|United States History Advanced Placement (AP)
The AP program in United States history is designed to provide students with the
analytical skills and factual knowledge necessary to deal critically with issues and
information. AP students will learn to assess historical materials, their relevance, reliability, and importance to a given interpretive problem. They will also learn how to weigh the evidence and interpretations presented through historical scholarship. The AP course is intended to assist students in developing the skills necessary to arrive at conclusions on the basis of informed judgment and to present reasons and evidence clearly and persuasively in an essay format.
THE STUDENT WILL:
1. Demonstrate in depth knowledge of United States history.
2. Demonstrate knowledge of the origins and development of the United States
Constitution with application to current political structure.
3. Make comparisons among varying historical interpretations of United States history.
4. Analyze and discuss opposing accounts or explanations of an event by the use of
historical evidence to develop and defend opinions on historical issues.
5. Demonstrate an understanding of historical chronology.
6. Interpret and apply data from primary source documents, maps, charts, graphs,
7. Demonstrate knowledge of the relationship of current events in the context of
8. Develop an understanding and awareness of the many multicultural contributions to
the history of the United States.
9. Prepare for and successfully pass the AP U.S. History Exam.
I. Chapters 1-8 (3 weeks)
The emergence of American cultural traits and the factors that contributed to them
Emerging regional patterns and how they evolved
Colonists reevaluate their relationship with Great Britain and with each other
The American Revolution as a conservative or radical movement
The American Revolution's place in world developments of the time period
1) Discovery and Settlement of the New World
2) America and the British Empire
DBQ: New England and Chesapeake Regions
3) Colonial Society in the Mid-Eighteenth Century
o Compare and contrast New England, Middle, and Southern colonies.
o Discuss characteristics of the Puritan experiment in colonial America.
o Discuss the economic and political relationships between Great Britain and the
American colonies prior to 1700.
o Discuss the origins of slavery in colonial America.
o Describe the impact of Bacon's Rebellion on Southern colonies.
FRQ: Analyze trade routes and colonial economic development
4) Road to Revolution
o Explain the role of mercantilism and its impact on the various colonies.
o Compare the differences between French and English colonial claims in North
o Discuss the impact of the Treaty of Paris on America.
o How did the victory over France lead to the American Revolution?
o Discuss how changes in British colonial policy (176376) led to the American
DBQ: French and Indian War
5) American Revolution (1 week)
o Work of the Continental Congress
o Declaration of Independence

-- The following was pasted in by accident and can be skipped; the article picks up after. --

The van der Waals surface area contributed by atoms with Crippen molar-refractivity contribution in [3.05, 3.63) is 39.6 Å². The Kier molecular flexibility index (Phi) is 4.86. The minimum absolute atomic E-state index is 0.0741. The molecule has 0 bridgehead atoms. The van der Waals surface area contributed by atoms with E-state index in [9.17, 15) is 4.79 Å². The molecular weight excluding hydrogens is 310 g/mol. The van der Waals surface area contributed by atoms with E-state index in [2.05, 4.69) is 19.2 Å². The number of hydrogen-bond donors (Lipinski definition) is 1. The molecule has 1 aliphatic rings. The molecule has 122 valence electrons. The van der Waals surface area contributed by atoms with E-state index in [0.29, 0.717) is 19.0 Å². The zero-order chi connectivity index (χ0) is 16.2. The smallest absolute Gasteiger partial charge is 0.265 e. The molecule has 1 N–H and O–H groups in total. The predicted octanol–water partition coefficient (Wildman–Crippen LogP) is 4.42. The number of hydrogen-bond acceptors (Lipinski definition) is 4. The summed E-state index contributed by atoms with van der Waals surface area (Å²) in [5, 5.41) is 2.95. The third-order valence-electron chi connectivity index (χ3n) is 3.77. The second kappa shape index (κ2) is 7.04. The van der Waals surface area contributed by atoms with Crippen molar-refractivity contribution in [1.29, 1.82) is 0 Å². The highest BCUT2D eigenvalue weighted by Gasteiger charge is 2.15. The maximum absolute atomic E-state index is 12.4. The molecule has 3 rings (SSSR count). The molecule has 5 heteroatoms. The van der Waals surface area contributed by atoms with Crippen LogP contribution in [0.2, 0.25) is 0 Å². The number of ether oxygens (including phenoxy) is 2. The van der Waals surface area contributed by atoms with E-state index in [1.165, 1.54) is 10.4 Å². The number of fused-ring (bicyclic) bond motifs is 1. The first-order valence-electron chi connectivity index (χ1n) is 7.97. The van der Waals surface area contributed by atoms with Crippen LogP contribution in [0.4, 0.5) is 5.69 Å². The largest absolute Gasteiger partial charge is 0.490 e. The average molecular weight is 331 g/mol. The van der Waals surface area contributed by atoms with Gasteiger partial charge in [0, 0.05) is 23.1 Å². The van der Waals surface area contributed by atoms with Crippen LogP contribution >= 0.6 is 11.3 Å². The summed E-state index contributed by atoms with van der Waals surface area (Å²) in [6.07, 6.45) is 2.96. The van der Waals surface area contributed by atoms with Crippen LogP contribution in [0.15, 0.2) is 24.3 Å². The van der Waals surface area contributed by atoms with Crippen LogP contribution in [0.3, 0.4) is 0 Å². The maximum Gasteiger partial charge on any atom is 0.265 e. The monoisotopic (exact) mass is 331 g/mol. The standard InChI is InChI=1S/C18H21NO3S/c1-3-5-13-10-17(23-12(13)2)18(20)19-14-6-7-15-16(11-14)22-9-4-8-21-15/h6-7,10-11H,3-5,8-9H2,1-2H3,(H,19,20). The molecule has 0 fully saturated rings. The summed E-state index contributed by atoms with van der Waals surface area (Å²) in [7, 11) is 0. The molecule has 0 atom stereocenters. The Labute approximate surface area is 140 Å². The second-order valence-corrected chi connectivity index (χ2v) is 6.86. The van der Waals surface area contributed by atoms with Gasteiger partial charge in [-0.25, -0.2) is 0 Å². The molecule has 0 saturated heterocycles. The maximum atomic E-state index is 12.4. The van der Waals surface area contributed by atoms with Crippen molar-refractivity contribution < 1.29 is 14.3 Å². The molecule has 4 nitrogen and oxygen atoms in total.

o War Years
o Articles of Confederation
o Peace of Paris (1783)
o Creation of new state governments
o Justify the reasons for America's claim of independence from Great Britain.
o Do you think the American Revolution was avoidable?
o Discuss the economic and social changes brought about by the American Revolution.
o Discuss events that led up to the establishment of the Articles of Confederation..
What, if any, were its weaknesses and successes?
DBQ: American Revolution as a civil war
II. Chapters 9-10
Impact of colonial experience on post-independence government
Development of the United States Constitution and the Bill of Rights
The emergence of political parties and the factors that divided them
The development of sectional specialization and interdependence
The conflict between national power and states' rights
1) Constitution and the New Republic [2 weeks]
A. Drafting the Constitution
B. Ratification Problems
C. Bill of Rights
D. Washington as president
E. John Adams as president
1. Alien and Sedition Acts
2. Kentucky and Virginia Resolutions
3. XYZ Affair
o Why has the constitution been referred to as a "bundle of compromises"?
o Compare the Articles of Confederation with the Constitution.
o Discuss the factors that led to the development of political parties in America.
o Discuss the factors that led to the development of U.S. foreign policy during the
o Discuss the impact of the Judiciary Act of 1801.
DBQ: Constitutional Convention
FRQ: Analyze Anti-Federalist opposition to ratification.
III. Chapter 11
The peaceful transfer of power from one party to another
Changes in party positions
National growth and the growth of nationalism
1) Age of Jefferson and Madison [2 weeks]
A. Jefferson as President
1. Supreme Court under John Marshall
2. Louisiana Purchase
3. War with the Barbary pirates
4. Neutral rights, impressments, embargo
5. Legacy of Jeffersonian democracy
o Why has the election of Thomas Jefferson in 1800 been referred to as the
“Revolution of 1800"?
o What factors led to the decline of the Federalist Party in America?
o What were Thomas Jefferson's three greatest legacies?
B. Madison as President
1. Internal problems
2. War of 1812
ii. Canadian excursion
iii. Hartford Convention
iv. Treaty of Ghent
v. Battle of New Orleans
o What factors led America to the War of 1812?
o Discuss the earliest examples of how the federal government was challenged by those
advocating "states' rights".
IV. Chapter 12
1) Nationalism and Economic Expansion [1 week]
A. James Monroe "Era of Good Feelings"
B. Panic of 1819
C. Western expansion
D. Slavery and the Missouri Compromise
E. Foreign problems